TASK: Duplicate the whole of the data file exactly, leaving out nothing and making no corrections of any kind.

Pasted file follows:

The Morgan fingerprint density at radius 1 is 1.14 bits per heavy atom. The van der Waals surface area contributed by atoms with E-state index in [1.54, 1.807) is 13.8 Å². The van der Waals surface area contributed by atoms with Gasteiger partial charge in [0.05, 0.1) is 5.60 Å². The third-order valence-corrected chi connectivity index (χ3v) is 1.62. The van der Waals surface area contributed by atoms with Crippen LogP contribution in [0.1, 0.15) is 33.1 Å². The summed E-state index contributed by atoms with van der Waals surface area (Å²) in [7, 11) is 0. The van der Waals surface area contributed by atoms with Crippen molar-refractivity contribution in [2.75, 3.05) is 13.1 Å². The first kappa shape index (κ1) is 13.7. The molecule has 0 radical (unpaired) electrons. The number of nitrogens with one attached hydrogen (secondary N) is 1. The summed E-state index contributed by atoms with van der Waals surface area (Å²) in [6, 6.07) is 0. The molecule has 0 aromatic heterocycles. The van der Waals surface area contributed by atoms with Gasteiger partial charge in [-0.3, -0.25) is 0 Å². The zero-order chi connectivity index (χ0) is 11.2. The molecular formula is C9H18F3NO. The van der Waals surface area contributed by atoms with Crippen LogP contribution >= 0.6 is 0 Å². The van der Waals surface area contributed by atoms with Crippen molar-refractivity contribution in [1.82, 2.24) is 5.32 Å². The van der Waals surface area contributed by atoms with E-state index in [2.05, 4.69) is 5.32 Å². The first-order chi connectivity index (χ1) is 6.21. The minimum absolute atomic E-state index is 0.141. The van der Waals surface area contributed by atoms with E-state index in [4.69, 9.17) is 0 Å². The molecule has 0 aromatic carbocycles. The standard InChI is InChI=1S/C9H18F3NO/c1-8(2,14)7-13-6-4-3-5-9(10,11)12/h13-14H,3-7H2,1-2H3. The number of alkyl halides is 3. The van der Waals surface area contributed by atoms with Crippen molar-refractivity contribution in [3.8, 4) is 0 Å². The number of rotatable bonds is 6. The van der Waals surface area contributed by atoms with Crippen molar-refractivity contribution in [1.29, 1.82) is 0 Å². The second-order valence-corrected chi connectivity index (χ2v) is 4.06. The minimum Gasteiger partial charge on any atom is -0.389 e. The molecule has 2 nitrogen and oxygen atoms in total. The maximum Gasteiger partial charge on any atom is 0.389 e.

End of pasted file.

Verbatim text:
The Morgan fingerprint density at radius 1 is 1.14 bits per heavy atom. The van der Waals surface area contributed by atoms with E-state index in [1.54, 1.807) is 13.8 Å². The van der Waals surface area contributed by atoms with Gasteiger partial charge in [0.05, 0.1) is 5.60 Å². The third-order valence-corrected chi connectivity index (χ3v) is 1.62. The van der Waals surface area contributed by atoms with Crippen LogP contribution in [0.1, 0.15) is 33.1 Å². The summed E-state index contributed by atoms with van der Waals surface area (Å²) in [7, 11) is 0. The van der Waals surface area contributed by atoms with Crippen molar-refractivity contribution in [2.75, 3.05) is 13.1 Å². The first kappa shape index (κ1) is 13.7. The molecule has 0 radical (unpaired) electrons. The number of nitrogens with one attached hydrogen (secondary N) is 1. The summed E-state index contributed by atoms with van der Waals surface area (Å²) in [6, 6.07) is 0. The molecule has 0 aromatic heterocycles. The van der Waals surface area contributed by atoms with Gasteiger partial charge in [-0.3, -0.25) is 0 Å². The zero-order chi connectivity index (χ0) is 11.2. The molecular formula is C9H18F3NO. The van der Waals surface area contributed by atoms with Crippen LogP contribution >= 0.6 is 0 Å². The van der Waals surface area contributed by atoms with Crippen molar-refractivity contribution in [1.82, 2.24) is 5.32 Å². The van der Waals surface area contributed by atoms with E-state index in [2.05, 4.69) is 5.32 Å². The first-order chi connectivity index (χ1) is 6.21. The minimum absolute atomic E-state index is 0.141. The van der Waals surface area contributed by atoms with E-state index in [4.69, 9.17) is 0 Å². The molecule has 0 aromatic carbocycles. The standard InChI is InChI=1S/C9H18F3NO/c1-8(2,14)7-13-6-4-3-5-9(10,11)12/h13-14H,3-7H2,1-2H3. The number of alkyl halides is 3. The van der Waals surface area contributed by atoms with Crippen molar-refractivity contribution in [3.8, 4) is 0 Å². The number of rotatable bonds is 6. The van der Waals surface area contributed by atoms with Crippen molar-refractivity contribution in [1.29, 1.82) is 0 Å². The second-order valence-corrected chi connectivity index (χ2v) is 4.06. The minimum Gasteiger partial charge on any atom is -0.389 e. The molecule has 2 nitrogen and oxygen atoms in total. The maximum Gasteiger partial charge on any atom is 0.389 e.